With Yellen in charge, the Federal Reserve might not taper stimulus until March 2014

The Fed’s next chair might be looking farther ahead than you think.
The Fed’s next chair might be looking farther ahead than you think.
Image: Reuters/Robert Galbraith
We may earn a commission from links on this page.

Investors have been consumed by one question over the last six months. When will the US Federal Reserve will begin to wind down the bond-buying program known as quantitative easing?

Since the summer, most believed that Fed chairman Ben Bernanke would start pulling the plug in September. Of course, that didn’t happen; the Fed continues to buy $85 billion in mortgage bonds and long-term Treasurys each month to push down interest rates. Now some reports suggest the Fed won’t cut back on its bond buying until early 2014, in light of the ongoing government shutdown and the fact that Fed chairwoman-elect Janet Yellen will take office in January.

Deutsche Bank senior economist Carl Riccadonna thinks the Federal Reserve might not begin to “taper” its bond-buying program until even later, in March 2014. Why? It has to do with economic indicators that are important to Yellen.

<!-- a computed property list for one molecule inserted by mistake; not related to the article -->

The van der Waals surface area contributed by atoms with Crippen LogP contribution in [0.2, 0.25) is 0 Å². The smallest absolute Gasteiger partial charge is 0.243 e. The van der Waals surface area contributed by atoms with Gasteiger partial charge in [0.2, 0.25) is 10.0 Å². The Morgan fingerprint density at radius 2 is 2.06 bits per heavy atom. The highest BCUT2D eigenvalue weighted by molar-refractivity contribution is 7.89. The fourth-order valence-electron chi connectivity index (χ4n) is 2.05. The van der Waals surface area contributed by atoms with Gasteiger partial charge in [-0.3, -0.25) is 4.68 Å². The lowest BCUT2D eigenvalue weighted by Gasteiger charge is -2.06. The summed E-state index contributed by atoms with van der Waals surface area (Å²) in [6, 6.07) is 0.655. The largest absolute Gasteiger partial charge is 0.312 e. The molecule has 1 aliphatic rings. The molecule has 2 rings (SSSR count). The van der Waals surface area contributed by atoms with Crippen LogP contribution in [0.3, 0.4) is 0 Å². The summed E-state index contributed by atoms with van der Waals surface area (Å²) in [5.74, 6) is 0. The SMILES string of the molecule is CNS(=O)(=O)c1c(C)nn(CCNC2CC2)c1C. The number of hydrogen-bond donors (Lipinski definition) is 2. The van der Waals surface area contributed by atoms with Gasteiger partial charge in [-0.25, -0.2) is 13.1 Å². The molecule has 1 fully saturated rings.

Riccadonna and his team sorted through Yellen’s speeches from the last year and concluded that Yellen is worried about the overall jobless rate—still 7.3% in August. But Yellen also spends a lot of time talking about two other things: long-term unemployment (the number of individuals out of work for more than six months) and the sheer number of workers in the economy.

yellen taper march 2014 long-term unemployment labor force

As you can see from the chart, the number of people out of work for an extended period of time is still roughly double what it was before the financial crisis. And there were still 2.1 million fewer people employed in August than there were in the previous economic cycle.

“Regardless of whether one looks at the unemployment rate, the pace of hiring, the level of employment or the duration of unemployment, all of these metrics remain well outside of the range which the dovish core of the FOMC would deem a substantial improvement in the labor market—the necessary precondition for ending QE,” Riccadonna said. ”Yes, we’re moving in the right direction, but we’re not ready yet,” he added in a phone interview.

Although Deutsche Bank’s team still calls a December taper its baseline scenario, Riccadonna thinks it’s an increasingly less probable scenario. And the likelihood that the Fed will start winding down its stimulus on the earlier side will recede the longer the US government remains shut down.

Then we have the changing of the guard. Bernanke’s last meeting is in January. Yellen’s first meeting as chairwoman will fall on March 18-19. At that point, Riccadonna thinks, she’s likely to make a point of pulling back the program barring serious warning signs in the economy.

So all those concerns you had about how the end of Fed stimulus would send global markets tanking? Fuhgeddaboudit! (At least, for a few months.)